This include parties like Al Jama-ah, which helped topple the DA’s coalition in Johannesburg last year. The Patriotic Alliance (PA) should also not be trusted, as it has a track record of selling its support to the highest bidder. It may end up throwing its support behind the ANC if it is offered enough money.

Rise Mzansi: Opposes police decentralisation

Rise Mzansi opposed the DA’s call for police devolution and decentralisation, but has expressed support for devolving public transport authority to the provinces. Police decentralisation is incredibly important, and if South Africa had already embraced it back in the 90s, we wouldn’t have the crime levels that we have now. For this reason, Rise Mzansi should be considered anti-federalism.

Who supports federalism?

Democratic Alliance (DA): Fundamental principle

Federalism is a fundamental principle of the DA’s ideology. As the leader of the Western Cape, the DA has shown what a semi-autonomous province can achieve. Imagine what it could accomplish without interference from the central government?

The DA, if it came to national power, would definitely back federalism. But the DA should be doing more to support federalism. Rather than just paying lip-service to it, the DA should be moving ahead to embracing federalism in practice, ignoring dictates from the ANC and implementing decentralisation on a local level, with or without the blessing of the central government.

Freedom Front Plus (VF+): Supports independence in any form

The VF+ supports self-determination, autonomy, decentralisation and independence in almost any form, not exclusively supporting only one kind. It has supported calls for Cape independence, expresses support for federalism in its manifesto, and is also pro-devolution. Any progress towards increased local power is positive in their eyes.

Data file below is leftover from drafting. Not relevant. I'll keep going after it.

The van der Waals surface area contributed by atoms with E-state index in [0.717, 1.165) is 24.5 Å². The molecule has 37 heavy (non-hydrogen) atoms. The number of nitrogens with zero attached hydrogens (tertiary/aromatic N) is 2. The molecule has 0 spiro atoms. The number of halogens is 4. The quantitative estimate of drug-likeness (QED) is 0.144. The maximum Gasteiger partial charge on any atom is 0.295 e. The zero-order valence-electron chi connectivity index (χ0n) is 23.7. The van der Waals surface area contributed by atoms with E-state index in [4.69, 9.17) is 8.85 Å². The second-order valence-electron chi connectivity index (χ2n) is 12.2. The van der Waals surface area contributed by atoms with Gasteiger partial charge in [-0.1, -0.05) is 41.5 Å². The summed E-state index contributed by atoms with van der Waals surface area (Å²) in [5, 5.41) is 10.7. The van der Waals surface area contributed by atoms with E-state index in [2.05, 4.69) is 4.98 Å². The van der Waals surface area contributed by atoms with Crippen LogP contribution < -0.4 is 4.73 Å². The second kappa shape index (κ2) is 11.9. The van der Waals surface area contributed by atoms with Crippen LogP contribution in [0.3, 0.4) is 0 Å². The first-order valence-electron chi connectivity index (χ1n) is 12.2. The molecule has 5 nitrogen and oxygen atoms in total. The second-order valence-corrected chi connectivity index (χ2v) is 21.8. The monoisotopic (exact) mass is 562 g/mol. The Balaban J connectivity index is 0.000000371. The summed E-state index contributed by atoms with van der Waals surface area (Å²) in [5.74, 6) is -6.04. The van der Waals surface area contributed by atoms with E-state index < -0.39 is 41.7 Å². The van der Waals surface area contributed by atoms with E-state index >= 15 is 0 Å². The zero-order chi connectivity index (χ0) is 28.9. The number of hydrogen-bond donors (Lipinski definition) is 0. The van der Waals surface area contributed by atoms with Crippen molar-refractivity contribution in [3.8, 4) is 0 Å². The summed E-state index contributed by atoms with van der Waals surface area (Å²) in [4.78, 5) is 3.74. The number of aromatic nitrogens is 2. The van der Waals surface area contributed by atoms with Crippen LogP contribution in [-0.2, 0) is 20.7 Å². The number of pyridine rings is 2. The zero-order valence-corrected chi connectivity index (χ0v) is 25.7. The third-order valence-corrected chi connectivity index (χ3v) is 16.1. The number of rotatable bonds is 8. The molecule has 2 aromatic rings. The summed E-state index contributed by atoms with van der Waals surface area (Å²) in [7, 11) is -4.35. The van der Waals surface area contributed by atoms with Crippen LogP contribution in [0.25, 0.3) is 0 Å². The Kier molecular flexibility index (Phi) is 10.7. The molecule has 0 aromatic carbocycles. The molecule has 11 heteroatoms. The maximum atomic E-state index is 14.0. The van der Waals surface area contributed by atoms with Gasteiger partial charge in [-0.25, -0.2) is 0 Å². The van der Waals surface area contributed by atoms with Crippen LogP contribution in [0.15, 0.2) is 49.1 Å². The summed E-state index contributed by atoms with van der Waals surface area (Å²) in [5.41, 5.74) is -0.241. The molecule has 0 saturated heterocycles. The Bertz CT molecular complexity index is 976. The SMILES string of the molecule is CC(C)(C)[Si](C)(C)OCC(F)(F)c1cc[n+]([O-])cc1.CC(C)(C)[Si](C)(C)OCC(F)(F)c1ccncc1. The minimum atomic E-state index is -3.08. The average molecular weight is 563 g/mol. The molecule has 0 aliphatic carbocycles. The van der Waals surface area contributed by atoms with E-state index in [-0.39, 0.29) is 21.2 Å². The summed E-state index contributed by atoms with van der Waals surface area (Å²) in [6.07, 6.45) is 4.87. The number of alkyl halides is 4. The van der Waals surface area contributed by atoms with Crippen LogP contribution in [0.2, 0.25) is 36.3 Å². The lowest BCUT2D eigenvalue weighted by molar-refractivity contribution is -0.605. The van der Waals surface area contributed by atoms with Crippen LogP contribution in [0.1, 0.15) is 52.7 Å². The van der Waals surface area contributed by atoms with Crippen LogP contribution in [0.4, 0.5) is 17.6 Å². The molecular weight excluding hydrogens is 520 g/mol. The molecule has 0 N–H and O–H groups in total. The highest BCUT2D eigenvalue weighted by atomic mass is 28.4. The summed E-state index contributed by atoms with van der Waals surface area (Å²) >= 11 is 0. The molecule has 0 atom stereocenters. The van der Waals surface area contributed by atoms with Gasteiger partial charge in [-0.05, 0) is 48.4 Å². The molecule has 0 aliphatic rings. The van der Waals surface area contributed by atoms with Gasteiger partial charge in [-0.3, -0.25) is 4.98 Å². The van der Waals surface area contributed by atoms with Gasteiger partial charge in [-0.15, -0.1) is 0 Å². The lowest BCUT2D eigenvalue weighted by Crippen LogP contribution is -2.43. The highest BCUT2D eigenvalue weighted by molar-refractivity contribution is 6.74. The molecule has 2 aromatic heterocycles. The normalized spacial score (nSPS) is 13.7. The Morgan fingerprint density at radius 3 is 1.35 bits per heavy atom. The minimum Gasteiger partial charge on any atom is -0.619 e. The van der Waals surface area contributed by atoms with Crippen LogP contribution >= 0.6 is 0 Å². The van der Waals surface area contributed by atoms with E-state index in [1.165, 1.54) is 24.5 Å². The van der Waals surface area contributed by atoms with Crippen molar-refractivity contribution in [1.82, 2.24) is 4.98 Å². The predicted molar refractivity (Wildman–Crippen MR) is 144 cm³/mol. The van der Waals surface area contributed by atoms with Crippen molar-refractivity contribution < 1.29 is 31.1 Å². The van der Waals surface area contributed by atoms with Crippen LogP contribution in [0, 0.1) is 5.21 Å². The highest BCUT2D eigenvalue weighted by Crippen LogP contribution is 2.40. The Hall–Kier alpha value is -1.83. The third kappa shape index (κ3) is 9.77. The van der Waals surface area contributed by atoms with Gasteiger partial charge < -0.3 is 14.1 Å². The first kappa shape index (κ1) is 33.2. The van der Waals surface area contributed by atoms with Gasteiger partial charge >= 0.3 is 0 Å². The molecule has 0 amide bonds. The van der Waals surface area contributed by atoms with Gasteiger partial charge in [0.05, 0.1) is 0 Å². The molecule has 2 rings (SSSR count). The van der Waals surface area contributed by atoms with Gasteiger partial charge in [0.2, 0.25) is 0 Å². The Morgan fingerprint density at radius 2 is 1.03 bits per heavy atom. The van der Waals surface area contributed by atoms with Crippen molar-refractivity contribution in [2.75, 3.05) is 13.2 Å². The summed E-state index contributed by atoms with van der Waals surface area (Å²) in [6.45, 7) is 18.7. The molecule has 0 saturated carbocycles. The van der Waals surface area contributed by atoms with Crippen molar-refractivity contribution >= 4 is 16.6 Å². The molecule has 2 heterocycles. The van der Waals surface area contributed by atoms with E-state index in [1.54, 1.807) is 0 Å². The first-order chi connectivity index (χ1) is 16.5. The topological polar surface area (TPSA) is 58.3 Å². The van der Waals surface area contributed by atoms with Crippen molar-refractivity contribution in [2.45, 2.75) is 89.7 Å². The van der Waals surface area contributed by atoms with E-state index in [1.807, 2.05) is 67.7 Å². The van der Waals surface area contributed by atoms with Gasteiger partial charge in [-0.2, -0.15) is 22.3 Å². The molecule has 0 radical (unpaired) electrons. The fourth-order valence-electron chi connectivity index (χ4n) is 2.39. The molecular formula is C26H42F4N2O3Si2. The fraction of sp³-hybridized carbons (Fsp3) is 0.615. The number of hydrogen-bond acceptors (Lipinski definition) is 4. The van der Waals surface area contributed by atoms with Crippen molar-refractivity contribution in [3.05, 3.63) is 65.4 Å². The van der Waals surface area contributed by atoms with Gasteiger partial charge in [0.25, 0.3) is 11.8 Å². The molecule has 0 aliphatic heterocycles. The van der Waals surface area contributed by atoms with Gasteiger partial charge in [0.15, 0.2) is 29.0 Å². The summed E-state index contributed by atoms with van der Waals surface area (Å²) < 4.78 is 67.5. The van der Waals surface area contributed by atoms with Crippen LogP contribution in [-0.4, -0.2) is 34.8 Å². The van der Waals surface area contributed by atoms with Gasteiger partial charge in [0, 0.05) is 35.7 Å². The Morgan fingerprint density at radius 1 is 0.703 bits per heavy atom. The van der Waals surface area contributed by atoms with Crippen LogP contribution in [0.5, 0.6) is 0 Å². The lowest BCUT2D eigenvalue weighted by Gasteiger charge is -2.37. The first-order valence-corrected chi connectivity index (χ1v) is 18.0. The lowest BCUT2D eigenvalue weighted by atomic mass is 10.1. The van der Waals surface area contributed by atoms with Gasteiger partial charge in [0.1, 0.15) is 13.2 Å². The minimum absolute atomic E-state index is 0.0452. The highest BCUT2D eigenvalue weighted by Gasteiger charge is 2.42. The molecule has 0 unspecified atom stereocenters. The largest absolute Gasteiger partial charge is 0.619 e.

Referendum Party (RP): Federalism as a stepping stone to independence

The RP is a pro-Cape independence party, so would rather not be contained within a federal South Africa. But federalism can be seen as a stepping-stone towards independence, and may even make independence irrelevant. The RP has also claimed that it will vote alongside the DA. So, the RP is functionally pro-federalism.

Other parties: Limited support for decentralisation

ActionSA (ASA) has expressed support for decentralising service delivery and the police. While it does not blatantly express support for federalism, ASA does support decentralisation. While a vote for the DA or VF+ would be a stronger vote for federalism, ASA’s support for some aspects of federalism can be acknowledged.

Build One South Africa (BOSA) has already expressed support for decentralising the police, but has centred their manifesto more around creating jobs.

Who to vote for?

Vote for a party that supports federalism. The more blatant its support for federalism, the better. The more it has demonstrated a practical support for local autonomy, the more you should support it.

Federalism will fix the fundamental problems with South African society, and the sooner we achieve a federal dispensation, the better.


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The views expressed in the article are the author’s and are not necessarily shared by the members of the Foundation. This article may be republished without prior consent but with acknowledgement to the author.